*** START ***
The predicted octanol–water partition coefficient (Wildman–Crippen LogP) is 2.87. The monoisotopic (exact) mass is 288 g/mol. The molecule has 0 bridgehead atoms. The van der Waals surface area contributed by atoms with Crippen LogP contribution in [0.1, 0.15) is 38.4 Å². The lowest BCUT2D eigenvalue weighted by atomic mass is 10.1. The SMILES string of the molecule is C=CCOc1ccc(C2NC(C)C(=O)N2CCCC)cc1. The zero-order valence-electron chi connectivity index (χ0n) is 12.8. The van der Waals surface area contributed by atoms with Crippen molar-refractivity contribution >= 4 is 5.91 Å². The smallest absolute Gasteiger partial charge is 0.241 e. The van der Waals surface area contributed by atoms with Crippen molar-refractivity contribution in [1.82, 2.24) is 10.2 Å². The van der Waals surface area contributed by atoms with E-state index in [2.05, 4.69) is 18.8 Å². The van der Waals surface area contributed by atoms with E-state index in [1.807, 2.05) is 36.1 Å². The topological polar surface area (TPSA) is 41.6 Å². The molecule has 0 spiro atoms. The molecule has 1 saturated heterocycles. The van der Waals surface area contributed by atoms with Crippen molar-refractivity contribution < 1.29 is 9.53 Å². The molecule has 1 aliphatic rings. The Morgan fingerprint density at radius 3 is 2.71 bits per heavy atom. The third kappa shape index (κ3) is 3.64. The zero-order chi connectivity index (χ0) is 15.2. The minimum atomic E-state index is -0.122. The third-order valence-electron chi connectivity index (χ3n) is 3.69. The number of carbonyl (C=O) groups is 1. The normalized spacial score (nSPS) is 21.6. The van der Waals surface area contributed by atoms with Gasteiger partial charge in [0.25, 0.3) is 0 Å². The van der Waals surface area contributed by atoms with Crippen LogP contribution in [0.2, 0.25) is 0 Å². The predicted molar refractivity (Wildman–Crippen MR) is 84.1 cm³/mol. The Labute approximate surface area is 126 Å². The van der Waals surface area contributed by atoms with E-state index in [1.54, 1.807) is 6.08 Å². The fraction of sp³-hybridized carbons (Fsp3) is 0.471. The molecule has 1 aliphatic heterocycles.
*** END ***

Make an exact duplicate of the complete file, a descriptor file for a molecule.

The predicted octanol–water partition coefficient (Wildman–Crippen LogP) is 2.87. The monoisotopic (exact) mass is 288 g/mol. The molecule has 0 bridgehead atoms. The van der Waals surface area contributed by atoms with Crippen LogP contribution in [0.1, 0.15) is 38.4 Å². The lowest BCUT2D eigenvalue weighted by atomic mass is 10.1. The SMILES string of the molecule is C=CCOc1ccc(C2NC(C)C(=O)N2CCCC)cc1. The zero-order valence-electron chi connectivity index (χ0n) is 12.8. The van der Waals surface area contributed by atoms with Crippen molar-refractivity contribution >= 4 is 5.91 Å². The smallest absolute Gasteiger partial charge is 0.241 e. The van der Waals surface area contributed by atoms with Crippen molar-refractivity contribution in [1.82, 2.24) is 10.2 Å². The van der Waals surface area contributed by atoms with E-state index in [2.05, 4.69) is 18.8 Å². The van der Waals surface area contributed by atoms with E-state index in [1.807, 2.05) is 36.1 Å². The topological polar surface area (TPSA) is 41.6 Å². The molecule has 0 spiro atoms. The molecule has 1 saturated heterocycles. The van der Waals surface area contributed by atoms with Crippen molar-refractivity contribution < 1.29 is 9.53 Å². The molecule has 1 aliphatic rings. The Morgan fingerprint density at radius 3 is 2.71 bits per heavy atom. The third kappa shape index (κ3) is 3.64. The zero-order chi connectivity index (χ0) is 15.2. The minimum atomic E-state index is -0.122. The third-order valence-electron chi connectivity index (χ3n) is 3.69. The number of carbonyl (C=O) groups is 1. The normalized spacial score (nSPS) is 21.6. The van der Waals surface area contributed by atoms with Gasteiger partial charge in [0.25, 0.3) is 0 Å². The van der Waals surface area contributed by atoms with Crippen LogP contribution in [0.2, 0.25) is 0 Å². The predicted molar refractivity (Wildman–Crippen MR) is 84.1 cm³/mol. The Labute approximate surface area is 126 Å². The van der Waals surface area contributed by atoms with E-state index in [1.54, 1.807) is 6.08 Å². The fraction of sp³-hybridized carbons (Fsp3) is 0.471. The molecule has 1 aliphatic heterocycles.